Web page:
Splunk (NASDAQ:SPLK) is rallying back toward its all-time high again after giving investors plenty to be happy with during the third quarter of 2019. It's been a wild ride as the big data firm has been spending heavily to maximize its potential, and a projected dip in free cash flow (money left over after operating and capital expenses are paid) sent the stock down earlier in the year. Now that Splunk's sporting a 28% return during the current calendar year, those worries seem to be in the rearview mirror as the company continues to solidify its position in the booming data analytics industry.  

Three down, one to go

Revenues in the fiscal 2020 third quarter (three months ended Oct. 31, 2019) were up 30% year over year to $626 million, topping what Wall Street analysts were expecting as well as the company's own guidance for $600 million during the Q2 earnings release. Adjusted operating profit margin of 16.8% was also better than the 16% management had forecast before.

A single quarter doesn't tell the whole story, though. After growing its top line by 38% last year, the company is building on that success, as it is well on track to reach its goal of over $2 billion in total revenue during the 2020 fiscal year. 


Nine Months Ended Oct. 31, 2019

Nine Months Ended Oct. 31, 2018



$1.57 billion

$1.18 billion


Total gross profit margin



1.9 pp

Operating profit (loss)

($279 million)

($275 million)


Adjusted operating profit

$144 million

$62 million


Adjusted earnings per share




Data source: Splunk. Pp = percentage point.   

The good headline figures are a testament to how busy Q3 was. Splunk closed its $1.05 billion takeover of SignalFX, a real-time monitoring software suite for cloud infrastructure; the company unveiled new flexible pricing tiers to help customers focus more on driving business outcomes rather than worry about the volume of data they're running through the Splunk platform; and the $150 million Splunk Ventures Fund was launched to provide funding for data start-ups and access to the Splunk software ecosystem.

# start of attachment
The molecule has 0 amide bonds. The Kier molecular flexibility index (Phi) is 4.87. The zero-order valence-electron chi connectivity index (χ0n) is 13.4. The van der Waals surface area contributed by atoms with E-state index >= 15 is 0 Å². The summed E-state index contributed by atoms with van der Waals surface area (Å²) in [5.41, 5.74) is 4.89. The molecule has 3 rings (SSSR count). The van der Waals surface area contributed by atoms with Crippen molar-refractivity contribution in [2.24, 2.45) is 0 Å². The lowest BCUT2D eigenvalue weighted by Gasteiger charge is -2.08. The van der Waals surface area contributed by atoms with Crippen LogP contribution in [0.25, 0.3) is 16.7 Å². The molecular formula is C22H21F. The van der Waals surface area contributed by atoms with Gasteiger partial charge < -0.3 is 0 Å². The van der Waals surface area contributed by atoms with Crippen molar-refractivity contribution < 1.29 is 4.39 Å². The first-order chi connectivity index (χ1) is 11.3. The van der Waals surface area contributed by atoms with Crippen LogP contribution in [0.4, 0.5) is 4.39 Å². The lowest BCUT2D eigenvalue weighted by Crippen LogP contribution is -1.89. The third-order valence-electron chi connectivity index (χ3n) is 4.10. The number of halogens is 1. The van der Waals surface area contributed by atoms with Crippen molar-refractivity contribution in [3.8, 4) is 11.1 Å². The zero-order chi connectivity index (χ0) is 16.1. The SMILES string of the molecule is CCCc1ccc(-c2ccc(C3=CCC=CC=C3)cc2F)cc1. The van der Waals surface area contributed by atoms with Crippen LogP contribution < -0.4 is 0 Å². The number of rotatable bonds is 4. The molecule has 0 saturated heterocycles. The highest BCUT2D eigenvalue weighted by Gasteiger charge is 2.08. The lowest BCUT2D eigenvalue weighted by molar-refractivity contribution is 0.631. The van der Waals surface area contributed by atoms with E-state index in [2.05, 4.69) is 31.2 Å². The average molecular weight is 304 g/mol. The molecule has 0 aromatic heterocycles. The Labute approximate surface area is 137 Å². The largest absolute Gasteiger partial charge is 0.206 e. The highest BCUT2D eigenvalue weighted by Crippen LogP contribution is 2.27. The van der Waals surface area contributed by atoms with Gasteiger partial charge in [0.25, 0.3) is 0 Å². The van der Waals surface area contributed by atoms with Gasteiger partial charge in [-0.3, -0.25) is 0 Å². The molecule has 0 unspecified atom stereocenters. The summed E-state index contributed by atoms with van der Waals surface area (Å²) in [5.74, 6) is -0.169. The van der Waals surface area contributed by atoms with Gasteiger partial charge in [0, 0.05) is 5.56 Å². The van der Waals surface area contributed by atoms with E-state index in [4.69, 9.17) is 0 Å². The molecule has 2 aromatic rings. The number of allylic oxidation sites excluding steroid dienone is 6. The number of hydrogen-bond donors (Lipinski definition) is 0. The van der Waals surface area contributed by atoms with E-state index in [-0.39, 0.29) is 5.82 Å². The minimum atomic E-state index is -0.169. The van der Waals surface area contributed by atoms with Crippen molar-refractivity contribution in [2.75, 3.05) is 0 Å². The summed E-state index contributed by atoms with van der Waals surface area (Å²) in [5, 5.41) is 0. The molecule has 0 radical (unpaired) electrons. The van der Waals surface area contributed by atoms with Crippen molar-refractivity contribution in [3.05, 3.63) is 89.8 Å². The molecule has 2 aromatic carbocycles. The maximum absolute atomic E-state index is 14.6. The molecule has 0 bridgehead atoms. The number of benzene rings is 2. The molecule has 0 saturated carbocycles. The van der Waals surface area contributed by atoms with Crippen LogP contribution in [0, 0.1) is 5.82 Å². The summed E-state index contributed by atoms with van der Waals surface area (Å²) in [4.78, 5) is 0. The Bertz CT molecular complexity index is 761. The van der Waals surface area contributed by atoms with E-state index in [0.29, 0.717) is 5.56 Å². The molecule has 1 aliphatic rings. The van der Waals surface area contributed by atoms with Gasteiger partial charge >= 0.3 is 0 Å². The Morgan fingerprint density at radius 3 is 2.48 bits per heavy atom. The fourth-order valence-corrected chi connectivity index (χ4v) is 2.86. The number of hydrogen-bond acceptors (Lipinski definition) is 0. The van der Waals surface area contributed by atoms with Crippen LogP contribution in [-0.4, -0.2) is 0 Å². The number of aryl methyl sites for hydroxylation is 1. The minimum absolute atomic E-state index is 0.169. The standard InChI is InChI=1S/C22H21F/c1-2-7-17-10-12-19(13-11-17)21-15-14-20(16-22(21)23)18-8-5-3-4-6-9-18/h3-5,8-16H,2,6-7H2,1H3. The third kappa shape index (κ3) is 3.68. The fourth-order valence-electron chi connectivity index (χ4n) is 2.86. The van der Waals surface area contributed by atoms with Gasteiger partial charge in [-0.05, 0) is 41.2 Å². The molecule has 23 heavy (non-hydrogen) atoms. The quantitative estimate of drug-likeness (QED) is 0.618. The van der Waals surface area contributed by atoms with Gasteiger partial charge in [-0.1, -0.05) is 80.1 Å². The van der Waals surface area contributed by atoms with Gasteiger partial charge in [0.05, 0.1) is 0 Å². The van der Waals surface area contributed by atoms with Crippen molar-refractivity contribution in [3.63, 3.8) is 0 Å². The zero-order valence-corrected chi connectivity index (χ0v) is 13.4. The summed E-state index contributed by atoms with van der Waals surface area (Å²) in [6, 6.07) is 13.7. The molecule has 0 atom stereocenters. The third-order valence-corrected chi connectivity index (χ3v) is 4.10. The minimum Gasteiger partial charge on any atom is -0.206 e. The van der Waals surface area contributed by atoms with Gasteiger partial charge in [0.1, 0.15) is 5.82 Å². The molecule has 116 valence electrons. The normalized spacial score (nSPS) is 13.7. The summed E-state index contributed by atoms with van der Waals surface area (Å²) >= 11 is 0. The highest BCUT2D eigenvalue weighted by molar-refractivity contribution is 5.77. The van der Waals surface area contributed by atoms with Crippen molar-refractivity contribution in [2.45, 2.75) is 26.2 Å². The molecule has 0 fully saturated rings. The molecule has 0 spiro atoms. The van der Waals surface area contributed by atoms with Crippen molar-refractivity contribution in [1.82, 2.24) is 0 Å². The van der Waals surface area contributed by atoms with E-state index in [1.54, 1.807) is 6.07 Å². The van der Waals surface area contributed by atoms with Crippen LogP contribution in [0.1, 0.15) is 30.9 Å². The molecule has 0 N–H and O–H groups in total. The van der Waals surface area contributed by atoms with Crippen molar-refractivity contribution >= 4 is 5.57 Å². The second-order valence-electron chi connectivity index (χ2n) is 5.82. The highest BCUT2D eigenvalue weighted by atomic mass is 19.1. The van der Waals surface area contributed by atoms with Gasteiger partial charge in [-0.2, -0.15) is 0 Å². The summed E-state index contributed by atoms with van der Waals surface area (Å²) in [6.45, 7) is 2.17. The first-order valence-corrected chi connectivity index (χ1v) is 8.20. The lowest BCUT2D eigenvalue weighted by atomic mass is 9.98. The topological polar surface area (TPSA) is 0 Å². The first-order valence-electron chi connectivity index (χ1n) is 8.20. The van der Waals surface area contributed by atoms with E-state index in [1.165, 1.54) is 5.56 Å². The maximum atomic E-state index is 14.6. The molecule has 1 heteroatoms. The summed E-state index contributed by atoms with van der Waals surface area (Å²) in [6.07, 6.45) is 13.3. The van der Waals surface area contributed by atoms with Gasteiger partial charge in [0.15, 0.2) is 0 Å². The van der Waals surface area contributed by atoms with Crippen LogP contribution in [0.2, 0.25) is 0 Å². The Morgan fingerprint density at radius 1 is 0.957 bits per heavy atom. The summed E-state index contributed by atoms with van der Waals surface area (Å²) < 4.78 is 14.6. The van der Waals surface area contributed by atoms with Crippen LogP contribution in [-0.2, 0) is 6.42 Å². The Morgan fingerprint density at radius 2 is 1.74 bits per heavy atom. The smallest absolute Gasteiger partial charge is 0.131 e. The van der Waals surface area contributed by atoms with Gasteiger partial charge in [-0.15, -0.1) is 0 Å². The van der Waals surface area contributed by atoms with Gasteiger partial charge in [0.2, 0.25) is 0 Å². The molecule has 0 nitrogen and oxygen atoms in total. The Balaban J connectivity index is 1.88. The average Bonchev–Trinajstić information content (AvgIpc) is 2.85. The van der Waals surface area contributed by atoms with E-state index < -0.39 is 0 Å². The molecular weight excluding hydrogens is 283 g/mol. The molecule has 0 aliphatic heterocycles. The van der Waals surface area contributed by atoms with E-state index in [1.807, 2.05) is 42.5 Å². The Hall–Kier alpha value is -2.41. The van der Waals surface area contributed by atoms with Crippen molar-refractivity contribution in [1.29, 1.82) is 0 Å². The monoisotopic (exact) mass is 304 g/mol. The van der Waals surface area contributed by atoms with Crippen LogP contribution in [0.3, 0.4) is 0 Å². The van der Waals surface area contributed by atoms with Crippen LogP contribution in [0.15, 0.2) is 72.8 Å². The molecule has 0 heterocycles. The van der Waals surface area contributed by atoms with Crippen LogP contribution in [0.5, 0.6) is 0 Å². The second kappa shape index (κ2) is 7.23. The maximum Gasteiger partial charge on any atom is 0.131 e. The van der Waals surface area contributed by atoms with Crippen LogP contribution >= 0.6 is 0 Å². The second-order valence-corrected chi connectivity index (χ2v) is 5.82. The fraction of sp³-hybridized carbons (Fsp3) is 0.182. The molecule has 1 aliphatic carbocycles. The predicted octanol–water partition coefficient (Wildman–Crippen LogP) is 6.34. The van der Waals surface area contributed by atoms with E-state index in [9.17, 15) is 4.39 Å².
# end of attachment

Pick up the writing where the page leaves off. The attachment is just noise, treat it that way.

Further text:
A person in a suit holding a tablet with an illustrated brain hovering above it.

Image source: Getty Images.

What cash flow problem?

One of the big data company's objectives this year was to transition to renewable contract-based billing (versus perpetual software licenses), and that transition was expected to contribute to free cash flow dipping into the red. That has transpired, with free cash flow running at negative $282 million so far this year -- including a negative $162 million in the third quarter alone.  

It will take some time for that metric to recover, but CEO Doug Merritt said that the switchover to renewable licensing is nearly complete. That bodes well for Splunk's profitability headed into the new fiscal year in a couple months. In the meantime, Splunk's investments in things like real-time data monitoring, cybersecurity orchestration, and IT operational management is helping this large-cap technologist maintain fast-growing momentum. Fourth-quarter sales are expected to be $780 million, a 25% increase from last year. 

One thing to bear in mind is that shares aren't exactly cheap. No unadjusted profits (at the moment) means investors are left with imperfect means of valuation like the price-to-sales ratio. But, at 9.7 times the last 12 months sales, it isn't totally unreasonable, either. There are plenty of high-flying but loss-making tech outfits trading for far higher, with lower gross profit margin and without a plan to get profitable.  

Put simply, there was a lot to like in the Q3 report. After a touch-and-go first half of the year, things are looking up for Splunk stock again.

This article represents the opinion of the writer, who may disagree with the “official” recommendation position of a Motley Fool premium advisory service. We’re motley! Questioning an investing thesis -- even one of our own -- helps us all think critically about investing and make decisions that help us become smarter, happier, and richer.